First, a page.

|News & Stories|
|Fashion Show to Benefit Sudanese Orphans
April 12, 2006
Models will take to the runway to benefit Sudanese orphans in the 2006 “Love First: Struttin’ to Heal the World” fashion show at Calvin College.
The show begins at 8 p.m. on May 6 in the Lab Theatre at Calvin. Tickets are $5 for adults and $3 for children under 12 and students with a valid ID.
Also, a donation basket will be passed during the show. All proceeds will benefit the Sudanese Christian School for Orphans.
“The whole night is a family night,” says junior Cheryl Brown, who with sophomore Jocelyn Jones is coordinating this second-annual event. “It’s not just a party for college students. You can bring your kids. You can relax, and it’s just a fun time.”
The 2006 Love First will not only be a multimedia event, like last year’s show, which donated $3,000 to Partners in Health for health care in Haiti.
It will also feature theatre, a reception, a party, dance lessons and a letter-writing opportunity.
This year, models, some children, will wear both clothing loaned from local stores and original designs from Brown, Calvin alumnus Emilee Pearce and designers from Grand Rapids and Kalamazoo.
The show itself is designed to take the audience through an entire day of fashion, with summer, casual and hip hop categories. Slide images of streets from all over the world will serve as a backdrop for the models.
One highlight of the show, says Jones, is the “International Walk,” a parade of native costumes from an array of countries inspired by the fashion show that traditionally closes Rangeela, the annual international student variety show at Calvin.
“They didn’t do it this year, so this will be fun,” she says.
Another big moment comes in the final category, “Romancing the Streets,” which will spotlight the bridal gown that closes fashion shows around the world.
And a highlight from last year’s show is making a return. Audience members will be pulled from the crowd to become instant designers.
“We give them some fabric, pins and scissors, and within a certain period of time they have to come up with an outfit,” Jones says. (The on-the-spot couturiers will have ten minutes instead of the two they got last year to plan their ensembles and narrate while they are modeled, Brown adds, laughing.)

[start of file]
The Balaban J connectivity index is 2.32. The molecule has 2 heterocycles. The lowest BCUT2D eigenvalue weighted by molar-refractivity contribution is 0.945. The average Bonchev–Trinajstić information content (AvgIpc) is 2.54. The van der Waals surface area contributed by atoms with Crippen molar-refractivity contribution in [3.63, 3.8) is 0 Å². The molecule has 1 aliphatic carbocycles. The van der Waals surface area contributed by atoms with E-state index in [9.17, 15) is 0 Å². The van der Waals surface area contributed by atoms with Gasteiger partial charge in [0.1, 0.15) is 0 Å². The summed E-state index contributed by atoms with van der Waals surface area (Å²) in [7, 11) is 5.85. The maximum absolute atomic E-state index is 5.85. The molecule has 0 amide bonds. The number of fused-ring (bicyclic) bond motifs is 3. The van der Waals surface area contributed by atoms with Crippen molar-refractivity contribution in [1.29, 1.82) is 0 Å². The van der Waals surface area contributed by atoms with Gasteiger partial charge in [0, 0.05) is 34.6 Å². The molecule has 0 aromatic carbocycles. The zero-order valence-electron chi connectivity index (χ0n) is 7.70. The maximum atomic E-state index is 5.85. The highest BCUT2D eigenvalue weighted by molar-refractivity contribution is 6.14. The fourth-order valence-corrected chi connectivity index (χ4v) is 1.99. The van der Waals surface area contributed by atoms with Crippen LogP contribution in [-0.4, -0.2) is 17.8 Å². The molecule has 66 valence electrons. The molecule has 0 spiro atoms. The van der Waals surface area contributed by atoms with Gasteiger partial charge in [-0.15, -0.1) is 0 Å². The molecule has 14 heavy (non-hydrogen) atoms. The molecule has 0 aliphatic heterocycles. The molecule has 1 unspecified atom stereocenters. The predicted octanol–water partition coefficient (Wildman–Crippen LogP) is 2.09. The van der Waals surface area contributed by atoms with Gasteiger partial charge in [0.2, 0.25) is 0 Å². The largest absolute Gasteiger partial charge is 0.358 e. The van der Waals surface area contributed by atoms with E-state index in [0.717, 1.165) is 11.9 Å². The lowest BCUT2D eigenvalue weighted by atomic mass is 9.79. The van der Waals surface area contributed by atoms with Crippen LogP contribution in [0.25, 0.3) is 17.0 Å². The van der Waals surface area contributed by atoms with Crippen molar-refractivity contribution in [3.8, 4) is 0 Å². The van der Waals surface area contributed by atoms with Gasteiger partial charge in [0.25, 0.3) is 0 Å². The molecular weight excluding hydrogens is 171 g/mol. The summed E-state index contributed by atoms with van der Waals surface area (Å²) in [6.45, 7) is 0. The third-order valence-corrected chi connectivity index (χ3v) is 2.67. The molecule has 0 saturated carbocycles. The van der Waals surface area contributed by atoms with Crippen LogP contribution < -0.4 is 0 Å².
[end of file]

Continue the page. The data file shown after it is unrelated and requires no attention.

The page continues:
At one point in the show, Matthew Riak, the pastor of Sudanese Christ Lutheran Church, will take to the stage for a 15-minute talk about the current Sudanese situation and how the donated money will benefit the Sudanese Christian School for Orphans.
Riak will also be available for questions at the reception that immediately follows. That reception, also in the Lab Theatre, will feature world music, dancing, and dance lessons for those untrained in global Terpsichore. Children who attend the party will be invited to write letters to Sudanese children.
Brown says that last year’s “Love First” was so well-received that she’s been planning the Sudanese edition ever since.
“Last year, we did the show on Saturday. That Monday I had an e-mail in my box from the Multicultural Student Advisory Board,” Brown says. “It said we heard such wonderful things from your show, we’ve decided to fund you for next year.”
The show is also funded by the Social Justice Coalition, Tapestry and the Black Knights, a student group that fosters the relationship between African American and African Calvin students. The International Health and Development Club will be helping out at the event.
While the money collected will be sent directly to the Sudanese Christian School for Orphans, Brown hopes to deliver the children’s letters in person when she visits Sudan this summer with Riak and others.
“My goal is to help out with the churches in any way I can, “she says. Whether I’m helping with the kids or helping with English or mopping or doing any thing I can.”
Brown, who toured in the Calvin group which performed “Prayer for Sudan” hopes to collect the stories of Sudanese children to use in a drama program she started through the local Salvation Army.
“I want to get stories of the kids any way I can, and bring the stories back to students in the drama group, so next year we can go into different schools and churches and get the word out,” she says. “It’s not just Sudan that’s going through this. Now rebel forces have moved into Chad. It’s crazy.”
NOTE: Volunteers are needed for the upcoming show. For those who would like to work behind the scenes at “Love First: Struttin’ to Heal the World,” please e-mail Jocelyn Jones at email@example.com
~written by media relations staff writer Myrna Anderson
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